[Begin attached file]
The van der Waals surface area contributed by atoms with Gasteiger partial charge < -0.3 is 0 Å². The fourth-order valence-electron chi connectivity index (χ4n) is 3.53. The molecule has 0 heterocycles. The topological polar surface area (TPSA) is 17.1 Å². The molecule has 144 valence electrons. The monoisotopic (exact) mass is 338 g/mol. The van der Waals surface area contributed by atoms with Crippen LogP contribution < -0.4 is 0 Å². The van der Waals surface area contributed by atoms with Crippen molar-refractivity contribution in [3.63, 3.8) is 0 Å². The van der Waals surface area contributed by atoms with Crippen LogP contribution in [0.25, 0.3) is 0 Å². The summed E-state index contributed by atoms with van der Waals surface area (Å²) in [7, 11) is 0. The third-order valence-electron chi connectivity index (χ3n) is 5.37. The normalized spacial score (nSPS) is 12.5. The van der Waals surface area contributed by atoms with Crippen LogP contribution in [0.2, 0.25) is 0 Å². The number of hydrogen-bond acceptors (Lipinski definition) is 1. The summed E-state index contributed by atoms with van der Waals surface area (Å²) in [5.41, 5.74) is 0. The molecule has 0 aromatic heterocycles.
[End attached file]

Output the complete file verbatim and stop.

The van der Waals surface area contributed by atoms with Gasteiger partial charge < -0.3 is 0 Å². The fourth-order valence-electron chi connectivity index (χ4n) is 3.53. The molecule has 0 heterocycles. The topological polar surface area (TPSA) is 17.1 Å². The molecule has 144 valence electrons. The monoisotopic (exact) mass is 338 g/mol. The van der Waals surface area contributed by atoms with Crippen LogP contribution < -0.4 is 0 Å². The van der Waals surface area contributed by atoms with Crippen molar-refractivity contribution in [3.63, 3.8) is 0 Å². The van der Waals surface area contributed by atoms with Crippen LogP contribution in [0.25, 0.3) is 0 Å². The summed E-state index contributed by atoms with van der Waals surface area (Å²) in [7, 11) is 0. The third-order valence-electron chi connectivity index (χ3n) is 5.37. The normalized spacial score (nSPS) is 12.5. The van der Waals surface area contributed by atoms with Crippen LogP contribution in [0.2, 0.25) is 0 Å². The number of hydrogen-bond acceptors (Lipinski definition) is 1. The summed E-state index contributed by atoms with van der Waals surface area (Å²) in [5.41, 5.74) is 0. The molecule has 0 aromatic heterocycles.